The fact that the mansion burned down is irrelevant to the plot. In fact, I had completely forgotten about that until you mentioned it. Therefore, you can safely remove all references to the fire in the adventure.
However, you will need to replace one haunt that explicitly references the fire. I see three options here. The quick and dirty approach is to ax it and reward the players with an equal amount of story XPs. A second approach would be to replace it with your own custom haunt (something involving Aldern Foxglove finally succumbing to ghoul fever would be good). Or you could write a new encounter outside of the Misgivings to catch them up.
The problem is that the haunt is only a single encounter. Meaning that whatever you come up with will have to be short and sparse on loot. I think a trek out to Chopper's Isle fits those constraints better than exploring Thassilonian ruins.
I'm a bit concerned that the front line is a bit squishy with Medium Armor being the best we have. A barbarian can be an offensive terror but can he and the oracle go toe to toe with some of the big hitters in the AP ?
I wouldn't be too concerned about the player's AC. In Pathfinder, AC does not scale well with level. So achieving ridiculously high ACs is generally not worth the investment. Granted, at low level the extra AC would be nice.
HP tanking is a lot more viable for long term survival because it scales with level. Your Barbarian should do well at this with his meaty d12 Hit Die (and hopefully a decent CON).
I'm not sure how well the Oracle will do as a front liner. With a d8 Hit Die, he will be a little squishy. But he will have the Barbarian backing him up, so he might be OK. I'd definitely recommend the Combat Casting feat for your Oracle so they can more reliably pull off spells in melee combat.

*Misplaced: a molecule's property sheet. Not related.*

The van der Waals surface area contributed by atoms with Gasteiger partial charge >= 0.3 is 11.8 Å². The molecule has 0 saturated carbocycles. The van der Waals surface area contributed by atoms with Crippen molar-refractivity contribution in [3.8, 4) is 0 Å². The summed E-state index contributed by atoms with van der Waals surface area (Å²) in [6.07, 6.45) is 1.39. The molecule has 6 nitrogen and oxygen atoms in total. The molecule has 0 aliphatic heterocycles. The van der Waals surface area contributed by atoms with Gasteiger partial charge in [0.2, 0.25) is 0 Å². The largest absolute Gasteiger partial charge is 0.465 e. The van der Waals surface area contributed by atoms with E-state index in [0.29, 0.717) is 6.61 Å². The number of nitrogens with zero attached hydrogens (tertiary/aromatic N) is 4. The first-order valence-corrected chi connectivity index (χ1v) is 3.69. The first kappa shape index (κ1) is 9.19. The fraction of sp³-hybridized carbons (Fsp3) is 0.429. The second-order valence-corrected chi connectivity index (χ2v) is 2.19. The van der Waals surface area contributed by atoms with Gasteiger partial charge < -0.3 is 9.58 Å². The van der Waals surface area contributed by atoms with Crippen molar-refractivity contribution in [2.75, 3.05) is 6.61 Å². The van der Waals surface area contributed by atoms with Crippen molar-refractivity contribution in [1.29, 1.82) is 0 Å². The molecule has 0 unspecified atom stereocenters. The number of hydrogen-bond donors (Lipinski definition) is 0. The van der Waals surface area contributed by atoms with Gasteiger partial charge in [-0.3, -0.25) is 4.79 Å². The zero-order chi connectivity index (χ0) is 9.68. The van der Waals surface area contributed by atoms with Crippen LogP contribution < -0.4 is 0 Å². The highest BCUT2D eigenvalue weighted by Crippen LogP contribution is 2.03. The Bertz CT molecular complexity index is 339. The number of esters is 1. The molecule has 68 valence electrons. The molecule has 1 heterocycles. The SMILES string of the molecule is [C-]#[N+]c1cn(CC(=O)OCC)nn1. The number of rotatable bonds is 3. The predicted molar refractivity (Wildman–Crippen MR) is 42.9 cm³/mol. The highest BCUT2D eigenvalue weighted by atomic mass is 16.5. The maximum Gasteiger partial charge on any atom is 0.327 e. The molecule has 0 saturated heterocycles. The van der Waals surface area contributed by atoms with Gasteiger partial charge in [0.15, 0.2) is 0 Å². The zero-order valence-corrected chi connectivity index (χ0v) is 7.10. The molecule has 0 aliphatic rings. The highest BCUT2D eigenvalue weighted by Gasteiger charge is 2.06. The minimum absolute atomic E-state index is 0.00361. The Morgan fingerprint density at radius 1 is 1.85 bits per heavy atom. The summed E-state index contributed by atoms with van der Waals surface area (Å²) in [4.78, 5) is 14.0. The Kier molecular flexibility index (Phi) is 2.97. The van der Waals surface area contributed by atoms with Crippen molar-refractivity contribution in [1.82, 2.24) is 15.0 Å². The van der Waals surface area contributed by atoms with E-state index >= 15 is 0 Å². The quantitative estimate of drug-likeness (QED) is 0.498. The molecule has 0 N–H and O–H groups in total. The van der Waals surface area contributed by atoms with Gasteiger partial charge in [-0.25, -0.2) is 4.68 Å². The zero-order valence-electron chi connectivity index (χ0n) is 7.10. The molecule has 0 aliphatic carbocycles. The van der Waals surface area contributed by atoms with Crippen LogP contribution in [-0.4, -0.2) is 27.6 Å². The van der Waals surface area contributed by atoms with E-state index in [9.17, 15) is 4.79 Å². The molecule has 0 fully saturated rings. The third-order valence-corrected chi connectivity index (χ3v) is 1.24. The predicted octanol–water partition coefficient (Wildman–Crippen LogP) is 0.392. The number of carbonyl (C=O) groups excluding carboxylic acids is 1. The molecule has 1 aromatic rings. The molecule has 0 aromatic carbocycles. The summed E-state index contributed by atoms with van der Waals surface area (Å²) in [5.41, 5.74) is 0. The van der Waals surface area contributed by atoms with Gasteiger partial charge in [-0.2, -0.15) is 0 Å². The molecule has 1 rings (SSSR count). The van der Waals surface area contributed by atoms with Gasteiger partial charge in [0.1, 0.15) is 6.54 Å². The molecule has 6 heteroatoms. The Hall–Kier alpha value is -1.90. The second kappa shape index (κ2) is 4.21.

The Oracle should do fine as the party's dedicated healer. Keep in mind that the Oracle is limited to their known spells. You could run into a situation where the Oracle can't remove a debilitating status condition because they don't know that specific removal spell. The party will definitely want to cover any gaps with healing Scrolls, Potions, and Wands.
I do hope for a different dynamic this run through - but one of the "old" players in particular can tune out pretty quickly if there's nothing to smash.
IIRC, there is a long stretch where the party only encounters haunts. Mixing in some normal combat encounters might help to keep this player interested.
Yeah, rewriting entire scenarios is a little hairy. I understand if you don't want to do that.
Since you're so worried about a TPK, you may want to play the encounters so that your party gets a chance to escape once they realize they are overmatched. Goblins having bad tactics/discipline would be a good way to do this while being in character for them. For example, when one of the characters drops, several goblins might get distracted looting that character. Good luck getting the players to retreat before one of their characters dies, though.
Looking back at your original post, you said that you were about to run the missing bartender scenario. Getting your players to play through the catacombs first would not be difficult:
In the original version of RotR, the players investigate Ameiko's disappearance at the request of the maid (I don't remember her name). After finding Tsuto's note to Ameiko, they head to the Glassworks to save her. Unfortunately, your players may decide to head to Thistletop anyway, even if they do choose to investigate.
It sounds like your players are going to Thistletop to bring the fight to the goblins. In that case, all you have to do is have someone from Sandpoint inform them that a large group of goblins has broken into the glassworks and murdered all of the workers.